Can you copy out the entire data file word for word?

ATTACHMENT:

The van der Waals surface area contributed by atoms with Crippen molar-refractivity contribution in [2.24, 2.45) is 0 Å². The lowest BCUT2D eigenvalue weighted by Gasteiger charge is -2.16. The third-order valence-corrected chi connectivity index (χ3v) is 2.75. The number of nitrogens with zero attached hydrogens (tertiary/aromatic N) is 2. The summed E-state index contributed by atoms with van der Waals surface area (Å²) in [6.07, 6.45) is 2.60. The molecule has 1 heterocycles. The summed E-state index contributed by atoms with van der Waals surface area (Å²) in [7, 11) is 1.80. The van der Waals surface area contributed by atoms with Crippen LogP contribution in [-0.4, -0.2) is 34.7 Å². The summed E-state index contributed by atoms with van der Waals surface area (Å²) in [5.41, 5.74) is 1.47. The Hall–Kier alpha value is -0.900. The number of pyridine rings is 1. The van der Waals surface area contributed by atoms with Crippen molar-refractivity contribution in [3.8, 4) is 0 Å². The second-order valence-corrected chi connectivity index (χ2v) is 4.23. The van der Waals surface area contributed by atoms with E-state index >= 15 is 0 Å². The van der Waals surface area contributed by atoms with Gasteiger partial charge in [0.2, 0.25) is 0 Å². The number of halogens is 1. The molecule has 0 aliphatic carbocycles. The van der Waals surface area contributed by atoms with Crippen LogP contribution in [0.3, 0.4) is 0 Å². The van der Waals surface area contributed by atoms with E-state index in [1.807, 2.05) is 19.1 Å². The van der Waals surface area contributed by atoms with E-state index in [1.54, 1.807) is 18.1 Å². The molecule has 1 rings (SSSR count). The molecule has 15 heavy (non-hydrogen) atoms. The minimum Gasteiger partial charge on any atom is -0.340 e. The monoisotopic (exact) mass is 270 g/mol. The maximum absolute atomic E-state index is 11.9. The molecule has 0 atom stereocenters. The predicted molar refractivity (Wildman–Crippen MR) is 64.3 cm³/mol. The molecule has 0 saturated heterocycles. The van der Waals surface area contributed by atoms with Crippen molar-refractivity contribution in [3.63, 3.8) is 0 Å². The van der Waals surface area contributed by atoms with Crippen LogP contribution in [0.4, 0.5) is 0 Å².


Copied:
The van der Waals surface area contributed by atoms with Crippen molar-refractivity contribution in [2.24, 2.45) is 0 Å². The lowest BCUT2D eigenvalue weighted by Gasteiger charge is -2.16. The third-order valence-corrected chi connectivity index (χ3v) is 2.75. The number of nitrogens with zero attached hydrogens (tertiary/aromatic N) is 2. The summed E-state index contributed by atoms with van der Waals surface area (Å²) in [6.07, 6.45) is 2.60. The molecule has 1 heterocycles. The summed E-state index contributed by atoms with van der Waals surface area (Å²) in [7, 11) is 1.80. The van der Waals surface area contributed by atoms with Crippen LogP contribution in [-0.4, -0.2) is 34.7 Å². The summed E-state index contributed by atoms with van der Waals surface area (Å²) in [5.41, 5.74) is 1.47. The Hall–Kier alpha value is -0.900. The number of pyridine rings is 1. The van der Waals surface area contributed by atoms with Crippen molar-refractivity contribution in [3.8, 4) is 0 Å². The second-order valence-corrected chi connectivity index (χ2v) is 4.23. The van der Waals surface area contributed by atoms with E-state index >= 15 is 0 Å². The van der Waals surface area contributed by atoms with Gasteiger partial charge in [0.2, 0.25) is 0 Å². The number of halogens is 1. The molecule has 0 aliphatic carbocycles. The van der Waals surface area contributed by atoms with Crippen LogP contribution in [0.3, 0.4) is 0 Å². The van der Waals surface area contributed by atoms with E-state index in [1.807, 2.05) is 19.1 Å². The van der Waals surface area contributed by atoms with E-state index in [1.54, 1.807) is 18.1 Å². The molecule has 1 rings (SSSR count). The molecule has 15 heavy (non-hydrogen) atoms. The minimum Gasteiger partial charge on any atom is -0.340 e. The monoisotopic (exact) mass is 270 g/mol. The maximum absolute atomic E-state index is 11.9. The molecule has 0 atom stereocenters. The predicted molar refractivity (Wildman–Crippen MR) is 64.3 cm³/mol. The molecule has 0 saturated heterocycles. The van der Waals surface area contributed by atoms with Crippen molar-refractivity contribution in [3.63, 3.8) is 0 Å². The van der Waals surface area contributed by atoms with Crippen LogP contribution in [0.4, 0.5) is 0 Å².